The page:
Old Practices

Focus on the system, data flow, and capabilities and features as a base for requirements.

New and Future Direction Of Practice

Focus on the user goals, user context and journey and impact metrics as a basis for analysis.

The system, data, features and capabilities are important, but only within the context of the user and desired results.

Old Practices

Schedule a review meeting when the requirements package is ready for review to seek sign off.

New and Future Direction Of Practice

Meet weekly with the team and stakeholders to discuss the next upcoming requirements.

Meet monthly to plan releases (or more often if you can release more often!).

Meet every 2 months to discuss and update the roadmap based on learnings, feedback, and other changes internal and external to the team.

Old Practices

Walk the stakeholders through the requirements package line by line and ask for questions and feedback as part of approval.

New and Future Direction Of Practice

Focus on dialog and conversation to get a shared understanding rather than reviewing text line by line.

Old Practices

Rewrite the requirements document many times based on all feedback.

New and Future Direction Of Practice

Use visual models and powerful user context-based conversations to elicit and analyze. It’s faster than reviewing and rewriting requirements.

Old Practices

Create a spreadsheet to prioritize the requirements.

New and Future Direction Of Practice

Use your backlog to show priorities and make it transparent and changeable.

Old Practices

Guess at what solution design will be the most effective.

Take what the architect or tech lead brings you as the final design.

Whatever the stakeholder asked for they get, they asked for a specific design.

New and Future Direction Of Practice

Meet as a team to discuss the user need, user context.
Explore many options and alternatives to solve for the user need. Together discuss the options that will get the best result.

Get feedback as quick as possible along the way to avoid rework. Learn quickly! Then adjust and adapt.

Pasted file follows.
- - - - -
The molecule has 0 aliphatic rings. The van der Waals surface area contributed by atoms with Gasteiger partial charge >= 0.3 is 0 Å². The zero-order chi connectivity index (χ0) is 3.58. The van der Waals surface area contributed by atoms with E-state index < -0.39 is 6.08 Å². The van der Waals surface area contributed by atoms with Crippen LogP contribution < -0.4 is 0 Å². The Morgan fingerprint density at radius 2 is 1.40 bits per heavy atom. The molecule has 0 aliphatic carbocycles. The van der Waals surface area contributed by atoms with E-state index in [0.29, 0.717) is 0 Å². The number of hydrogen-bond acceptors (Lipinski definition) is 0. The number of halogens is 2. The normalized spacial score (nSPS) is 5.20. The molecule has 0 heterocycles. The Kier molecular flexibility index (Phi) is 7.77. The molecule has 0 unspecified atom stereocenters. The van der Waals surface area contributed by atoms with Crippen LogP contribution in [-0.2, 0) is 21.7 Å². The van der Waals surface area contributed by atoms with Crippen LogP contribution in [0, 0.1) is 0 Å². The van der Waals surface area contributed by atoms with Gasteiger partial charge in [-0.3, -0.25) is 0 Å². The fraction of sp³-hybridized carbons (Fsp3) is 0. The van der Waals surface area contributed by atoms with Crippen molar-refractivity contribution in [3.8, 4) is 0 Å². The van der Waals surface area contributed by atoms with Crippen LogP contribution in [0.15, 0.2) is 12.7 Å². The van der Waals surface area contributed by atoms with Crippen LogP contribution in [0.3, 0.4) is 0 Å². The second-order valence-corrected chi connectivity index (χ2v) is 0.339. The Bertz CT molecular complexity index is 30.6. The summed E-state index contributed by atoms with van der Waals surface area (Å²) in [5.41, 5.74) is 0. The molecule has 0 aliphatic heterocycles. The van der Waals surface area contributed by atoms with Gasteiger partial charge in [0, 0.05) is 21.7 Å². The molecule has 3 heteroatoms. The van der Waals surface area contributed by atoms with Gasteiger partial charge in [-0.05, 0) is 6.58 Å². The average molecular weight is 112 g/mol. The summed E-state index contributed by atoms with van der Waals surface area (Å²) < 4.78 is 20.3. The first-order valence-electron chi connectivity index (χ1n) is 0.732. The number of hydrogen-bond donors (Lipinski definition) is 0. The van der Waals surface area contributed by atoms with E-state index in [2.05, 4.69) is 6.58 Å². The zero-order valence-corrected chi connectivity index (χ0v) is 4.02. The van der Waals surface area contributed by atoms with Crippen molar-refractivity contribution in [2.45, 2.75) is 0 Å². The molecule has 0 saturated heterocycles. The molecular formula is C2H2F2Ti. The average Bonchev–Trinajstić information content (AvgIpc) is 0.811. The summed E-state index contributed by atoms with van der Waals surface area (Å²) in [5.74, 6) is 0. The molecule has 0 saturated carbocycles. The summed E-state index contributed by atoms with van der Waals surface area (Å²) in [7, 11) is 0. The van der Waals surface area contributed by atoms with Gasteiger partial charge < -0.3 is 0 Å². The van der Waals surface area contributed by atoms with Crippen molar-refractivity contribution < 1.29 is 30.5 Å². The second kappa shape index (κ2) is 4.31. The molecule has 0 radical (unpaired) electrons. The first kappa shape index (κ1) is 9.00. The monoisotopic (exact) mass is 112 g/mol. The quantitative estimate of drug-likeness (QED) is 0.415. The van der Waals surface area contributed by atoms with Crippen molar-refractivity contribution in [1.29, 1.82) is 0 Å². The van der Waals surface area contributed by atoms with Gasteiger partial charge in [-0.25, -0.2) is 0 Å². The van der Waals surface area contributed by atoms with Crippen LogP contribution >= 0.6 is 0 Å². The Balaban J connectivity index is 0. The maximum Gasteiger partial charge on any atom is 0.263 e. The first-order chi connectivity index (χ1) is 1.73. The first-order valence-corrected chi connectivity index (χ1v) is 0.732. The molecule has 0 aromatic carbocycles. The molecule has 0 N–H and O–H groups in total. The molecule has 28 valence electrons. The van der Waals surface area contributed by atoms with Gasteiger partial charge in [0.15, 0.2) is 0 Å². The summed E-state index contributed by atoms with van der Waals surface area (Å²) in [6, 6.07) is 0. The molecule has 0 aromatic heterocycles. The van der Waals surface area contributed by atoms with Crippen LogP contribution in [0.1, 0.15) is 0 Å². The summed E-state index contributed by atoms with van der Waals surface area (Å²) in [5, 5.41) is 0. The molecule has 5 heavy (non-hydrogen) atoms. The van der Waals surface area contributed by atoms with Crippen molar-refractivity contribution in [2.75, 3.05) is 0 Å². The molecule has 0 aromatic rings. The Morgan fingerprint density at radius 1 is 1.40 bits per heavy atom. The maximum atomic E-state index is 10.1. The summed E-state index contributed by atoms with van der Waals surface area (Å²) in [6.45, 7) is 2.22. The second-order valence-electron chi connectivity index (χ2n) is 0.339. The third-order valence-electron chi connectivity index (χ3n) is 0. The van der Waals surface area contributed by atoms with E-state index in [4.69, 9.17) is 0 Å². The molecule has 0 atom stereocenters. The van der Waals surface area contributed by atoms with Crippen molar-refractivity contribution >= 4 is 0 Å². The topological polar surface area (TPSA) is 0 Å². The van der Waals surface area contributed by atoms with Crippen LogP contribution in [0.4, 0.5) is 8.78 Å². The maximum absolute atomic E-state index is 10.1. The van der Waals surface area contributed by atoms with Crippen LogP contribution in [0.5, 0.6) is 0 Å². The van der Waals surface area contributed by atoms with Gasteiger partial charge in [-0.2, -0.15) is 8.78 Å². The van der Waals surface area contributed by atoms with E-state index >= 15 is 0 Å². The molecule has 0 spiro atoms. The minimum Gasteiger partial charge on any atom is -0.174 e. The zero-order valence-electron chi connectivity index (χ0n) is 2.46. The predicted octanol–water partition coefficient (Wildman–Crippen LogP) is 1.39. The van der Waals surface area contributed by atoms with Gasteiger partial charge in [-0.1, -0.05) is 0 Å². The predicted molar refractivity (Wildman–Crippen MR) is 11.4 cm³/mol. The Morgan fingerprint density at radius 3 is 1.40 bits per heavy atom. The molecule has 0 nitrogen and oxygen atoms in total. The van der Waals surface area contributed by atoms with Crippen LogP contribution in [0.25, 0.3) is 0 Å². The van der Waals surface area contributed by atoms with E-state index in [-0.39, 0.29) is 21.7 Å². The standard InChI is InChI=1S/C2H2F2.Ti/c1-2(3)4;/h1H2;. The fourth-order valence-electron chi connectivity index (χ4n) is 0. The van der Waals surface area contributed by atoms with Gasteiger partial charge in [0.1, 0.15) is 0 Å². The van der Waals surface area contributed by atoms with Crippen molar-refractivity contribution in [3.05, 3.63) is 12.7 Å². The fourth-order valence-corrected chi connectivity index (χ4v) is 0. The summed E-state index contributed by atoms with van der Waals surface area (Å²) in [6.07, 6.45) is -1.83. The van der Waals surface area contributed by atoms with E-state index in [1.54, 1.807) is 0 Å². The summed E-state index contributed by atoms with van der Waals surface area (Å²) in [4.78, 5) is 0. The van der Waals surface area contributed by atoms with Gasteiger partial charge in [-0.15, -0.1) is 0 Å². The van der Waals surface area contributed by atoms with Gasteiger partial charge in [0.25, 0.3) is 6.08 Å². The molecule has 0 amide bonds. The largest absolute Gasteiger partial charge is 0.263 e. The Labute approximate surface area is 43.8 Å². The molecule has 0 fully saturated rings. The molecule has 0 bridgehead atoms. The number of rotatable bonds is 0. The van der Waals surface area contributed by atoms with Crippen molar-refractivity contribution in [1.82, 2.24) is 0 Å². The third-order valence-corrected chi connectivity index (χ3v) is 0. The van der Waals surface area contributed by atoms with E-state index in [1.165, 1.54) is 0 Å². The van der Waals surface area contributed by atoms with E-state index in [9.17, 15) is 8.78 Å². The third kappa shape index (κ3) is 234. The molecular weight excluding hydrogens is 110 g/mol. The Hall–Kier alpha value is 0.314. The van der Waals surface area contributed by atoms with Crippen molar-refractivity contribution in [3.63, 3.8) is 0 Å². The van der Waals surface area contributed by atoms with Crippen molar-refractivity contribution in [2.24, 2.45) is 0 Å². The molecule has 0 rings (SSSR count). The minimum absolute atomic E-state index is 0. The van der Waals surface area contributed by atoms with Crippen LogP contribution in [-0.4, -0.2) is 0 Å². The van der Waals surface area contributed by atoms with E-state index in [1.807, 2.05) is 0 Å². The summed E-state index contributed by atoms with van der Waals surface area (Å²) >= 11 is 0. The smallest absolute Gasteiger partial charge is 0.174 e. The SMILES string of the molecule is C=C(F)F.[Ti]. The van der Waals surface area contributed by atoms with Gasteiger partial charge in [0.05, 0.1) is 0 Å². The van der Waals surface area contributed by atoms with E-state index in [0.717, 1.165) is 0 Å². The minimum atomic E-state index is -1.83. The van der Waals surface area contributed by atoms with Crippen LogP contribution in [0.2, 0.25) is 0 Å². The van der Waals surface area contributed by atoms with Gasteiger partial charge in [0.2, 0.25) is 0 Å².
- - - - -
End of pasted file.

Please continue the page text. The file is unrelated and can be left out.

Old Practices

Spend 30-50% percent of your time manually testing the solution.

New and Future Direction Of Practice

Help others analyze and develop automation test cases.

Being a BA today is exciting! It will continue to be a great career that is complex, challenging and rewarding! With the right mindset, skills, and commitment to continuous learning, the BA career can take you in many directions.

The BA-Squared Approach
At BA-Squared, we are passionate about keeping BAs learning and improving as practices change and evolve. We help organizations, teams and individuals upskill and modernize their business analysis practices.

Our training is relevant and modern, while being practical and actionable!

Our onsite courses are top rated by clients, conference producers and attendees. They are known for being highly interactive and full of insights that inspire new thought patterns. Every course provides practice opportunities that motivate teams to change their practices for the betterment of their customers and stakeholders. Having Angela teach onsite provides the spark teams need to be inspired to do great analysis!

Our new online platform, BA-Cube.com, provides a multi-dimensional learning environment for professionals with business analysis responsibilities.

BA-Cube combines live virtual events and on-demand resources to challenge, motivate and continuously upskill BAs. BA-Cube members enjoy exploring topics relevant to their immediate needs, on their own time, at the level of depth they desire. They also choose how they learn—independently, with BA experts during live events or with peers in discussion forums. From a quick-tip video, to an in-depth 2-hour live interactive course, or an hour-long mentoring panel, BA-Cube is there for you and your team!

Angela Wick, BA-Squared’s principal trainer and BA-Cube.com founder, is a globally recognized expert in business analysis.